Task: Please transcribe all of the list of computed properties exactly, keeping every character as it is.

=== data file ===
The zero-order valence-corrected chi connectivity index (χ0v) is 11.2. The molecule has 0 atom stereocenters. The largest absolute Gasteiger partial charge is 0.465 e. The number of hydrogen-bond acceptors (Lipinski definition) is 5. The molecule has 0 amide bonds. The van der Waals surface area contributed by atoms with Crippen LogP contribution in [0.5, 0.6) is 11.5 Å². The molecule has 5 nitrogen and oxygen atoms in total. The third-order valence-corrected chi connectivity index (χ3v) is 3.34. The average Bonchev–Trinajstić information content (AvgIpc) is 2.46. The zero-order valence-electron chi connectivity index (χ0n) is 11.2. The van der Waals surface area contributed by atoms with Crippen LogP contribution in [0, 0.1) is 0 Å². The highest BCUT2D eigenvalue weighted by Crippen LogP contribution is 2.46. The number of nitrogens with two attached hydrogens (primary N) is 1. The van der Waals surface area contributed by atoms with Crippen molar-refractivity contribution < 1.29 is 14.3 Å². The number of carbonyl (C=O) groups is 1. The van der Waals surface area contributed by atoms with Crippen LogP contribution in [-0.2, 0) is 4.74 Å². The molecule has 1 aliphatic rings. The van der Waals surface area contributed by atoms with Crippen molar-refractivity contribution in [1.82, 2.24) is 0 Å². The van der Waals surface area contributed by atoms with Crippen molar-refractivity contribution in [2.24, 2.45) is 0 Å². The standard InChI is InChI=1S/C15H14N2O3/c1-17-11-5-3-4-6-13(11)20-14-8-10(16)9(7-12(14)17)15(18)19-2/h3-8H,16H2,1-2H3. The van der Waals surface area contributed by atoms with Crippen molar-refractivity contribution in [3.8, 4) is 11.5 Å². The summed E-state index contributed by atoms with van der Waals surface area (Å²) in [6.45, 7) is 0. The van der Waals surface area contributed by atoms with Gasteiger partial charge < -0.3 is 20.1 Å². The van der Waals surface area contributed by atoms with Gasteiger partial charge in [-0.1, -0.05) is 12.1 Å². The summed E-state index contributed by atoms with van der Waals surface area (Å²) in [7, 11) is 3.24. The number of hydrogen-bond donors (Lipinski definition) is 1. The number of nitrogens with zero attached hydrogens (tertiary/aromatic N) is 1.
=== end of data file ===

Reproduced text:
The zero-order valence-corrected chi connectivity index (χ0v) is 11.2. The molecule has 0 atom stereocenters. The largest absolute Gasteiger partial charge is 0.465 e. The number of hydrogen-bond acceptors (Lipinski definition) is 5. The molecule has 0 amide bonds. The van der Waals surface area contributed by atoms with Crippen LogP contribution in [0.5, 0.6) is 11.5 Å². The molecule has 5 nitrogen and oxygen atoms in total. The third-order valence-corrected chi connectivity index (χ3v) is 3.34. The average Bonchev–Trinajstić information content (AvgIpc) is 2.46. The zero-order valence-electron chi connectivity index (χ0n) is 11.2. The van der Waals surface area contributed by atoms with Crippen LogP contribution in [0, 0.1) is 0 Å². The highest BCUT2D eigenvalue weighted by Crippen LogP contribution is 2.46. The number of nitrogens with two attached hydrogens (primary N) is 1. The van der Waals surface area contributed by atoms with Crippen molar-refractivity contribution < 1.29 is 14.3 Å². The number of carbonyl (C=O) groups is 1. The van der Waals surface area contributed by atoms with Crippen LogP contribution in [-0.2, 0) is 4.74 Å². The molecule has 1 aliphatic rings. The van der Waals surface area contributed by atoms with Crippen molar-refractivity contribution in [1.82, 2.24) is 0 Å². The van der Waals surface area contributed by atoms with Crippen molar-refractivity contribution in [2.24, 2.45) is 0 Å². The standard InChI is InChI=1S/C15H14N2O3/c1-17-11-5-3-4-6-13(11)20-14-8-10(16)9(7-12(14)17)15(18)19-2/h3-8H,16H2,1-2H3. The van der Waals surface area contributed by atoms with Crippen molar-refractivity contribution in [3.8, 4) is 11.5 Å². The summed E-state index contributed by atoms with van der Waals surface area (Å²) in [6.45, 7) is 0. The van der Waals surface area contributed by atoms with Gasteiger partial charge < -0.3 is 20.1 Å². The van der Waals surface area contributed by atoms with Gasteiger partial charge in [-0.1, -0.05) is 12.1 Å². The summed E-state index contributed by atoms with van der Waals surface area (Å²) in [7, 11) is 3.24. The number of hydrogen-bond donors (Lipinski definition) is 1. The number of nitrogens with zero attached hydrogens (tertiary/aromatic N) is 1.